BBC - Browne Misunderstood?

#1
Is he just misunderstood, maybe he does have some good points:

BBC News Analysis

BBC News said:
The first military judgement I heard on Des Browne, a year ago now, isn't printable. The then new secretary of state was visiting Afghanistan...

... People were lined up, expecting the kind of back-slapping, hand shaking, blustering, joking, sometimes intimidating performance that John Reid would have given. Instead, said the soldiers, Mr Browne made some tentative, mumbling conversation. Then, he went into lunch, piled his plate high with food and made a bee-line across the crowded room to an empty corner. Several tables full of soldiers were left slack-jawed in his wake.

I wasn't present for this alleged incident but two soldiers said they had seen it and they were furious. It certainly seemed to exemplify some of Mr Browne's problems as secretary of state.
Not a good start, if there is one thing we value above all else in our leaders it is charisma and Des is sadly lacking in that department.

BBC News said:
Damagingly, his services nickname is "Swiss Des". That's because his grey pompadour bears an uncanny resemblance to that of "Swiss Tony", the character in the BBC comedy the Fast Show, whose career as a car salesman flags because he's lost his confidence.
Did that start on ARRSE, or was it brought in from some NAAFI somewhere?

BBC News said:
It took a little longer to establish a connection than perhaps Dr Reid might have done but at the end of it Mr Browne had earned the troops' genuine respect. Mr Browne has now been to Afghanistan three times, Iraq four times, more than any other defence secretary, say his inner circle. "He keeps in touch with what is happening out there -- and he cares," said one close advisor.
Was that genuinely the case or just what the reporter was told? If he has been to Iraq and Afghanistan more than any other SofS that has to be a good thing, surely?

As for the second statement in bold I reported this quote from The Times2 on another thread:

Times2 said:
Browne says that as a father, he feels a responsibility for the young British soldiers who have been killed in Iraq and was deeply affected when he attended his first repatriation ceremony for the bodies.

He recalls: "What struck me at Brize Norton as these young men brought the coffins of their colleagues home - every one of them looked like my boy, my 20-year-old son."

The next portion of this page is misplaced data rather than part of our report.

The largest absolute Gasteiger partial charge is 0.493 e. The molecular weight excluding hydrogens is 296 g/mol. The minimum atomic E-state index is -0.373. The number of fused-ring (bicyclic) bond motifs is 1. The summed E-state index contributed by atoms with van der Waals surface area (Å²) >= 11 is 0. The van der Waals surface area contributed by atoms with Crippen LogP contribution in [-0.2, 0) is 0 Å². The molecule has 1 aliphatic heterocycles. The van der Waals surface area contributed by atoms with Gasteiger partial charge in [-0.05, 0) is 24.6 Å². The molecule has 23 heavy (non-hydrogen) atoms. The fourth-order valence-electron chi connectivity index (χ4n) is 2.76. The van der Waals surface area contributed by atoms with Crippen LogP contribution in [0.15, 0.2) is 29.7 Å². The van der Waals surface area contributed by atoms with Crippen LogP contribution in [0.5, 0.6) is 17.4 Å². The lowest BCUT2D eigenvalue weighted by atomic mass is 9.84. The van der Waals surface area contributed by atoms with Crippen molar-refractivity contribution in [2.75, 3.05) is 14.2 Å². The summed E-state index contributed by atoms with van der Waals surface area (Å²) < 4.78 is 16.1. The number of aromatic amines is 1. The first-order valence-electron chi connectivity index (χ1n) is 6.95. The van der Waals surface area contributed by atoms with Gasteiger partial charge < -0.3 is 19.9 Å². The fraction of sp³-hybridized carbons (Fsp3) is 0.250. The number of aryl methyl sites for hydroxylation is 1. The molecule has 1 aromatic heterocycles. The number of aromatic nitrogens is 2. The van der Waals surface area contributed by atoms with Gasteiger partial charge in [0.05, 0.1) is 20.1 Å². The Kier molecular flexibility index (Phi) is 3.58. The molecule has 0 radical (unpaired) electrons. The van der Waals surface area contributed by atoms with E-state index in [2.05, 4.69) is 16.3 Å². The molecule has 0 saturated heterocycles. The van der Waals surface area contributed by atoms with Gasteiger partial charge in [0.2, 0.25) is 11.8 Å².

So Is Des misunderstood? Is he a genuinely nice chap who has just been caught out by how scurrilous Westminster can be? Do we want a genuinely nice chap as SofS? Maybe he is worth a second chance after all...

P.S. This thread is not about his handling of the "cash for cowardice" affair, but about his record as SofS as a whole.
 
#2
He might be a nice chap (I'll give him benefit of the doubt as I've never met him), but that does not make him competent for the job.

Niceness does not excuse incompetence. (Thats incompetence for his whole tenure as SoS for Defence, not just last couple of weeks)
 
#3
He seems much better than some of those who have gone before.

As a matter of interest, who do posters think the best Defence secretary in history was. Tack the vote onto the bottoms of Your posts if You want to add to this aside - that way we won't be off thread.
 

Sarastro

LE
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#4
Exactly what Stooge said. There might be plenty of officers and NCO's who are nice chaps, but are you going to care if they bumble into an ambush with you in tow? I'd rather have a competent arrsehole than a nice fool.

Sven said:
He seems much better than some of those who have gone before.

As a matter of interest, who do posters think the best Defence secretary we never had was. Tack the vote onto the bottoms of Your posts if You want to add to this aside - that way we won't be off thread.
Alan Clark.
 
#5
Stooge said:
Niceness does not excuse incompetence.
I'm afraid that's all we're likely to get for the remainder of this government. Career politicians and trade unionists with no relevant experience will be thrown into ministerial jobs that they can't even begin to cope with.

Patricia Hewitt at health; Margaret Beckett at the Foreign Office, even John Reid, who is probably the best of the lot can't manage the Home Office. As a reward for years of loyalty to the dear leader they are given ministerial posts and a blind eye is turned to the resultant chaos.

I've no doubt Swiss Des is a decent and clever man. But as a solicitor, he has never managed a large organisation. Even when he became a partner in a law firm he would only have had a secretary a few junior solicitors reporting to him. How in god's name can he be expected to manage an organisation the size of the MoD? I understand he took a day's holiday during the crisis and was uncontactable for 24 hours.
 

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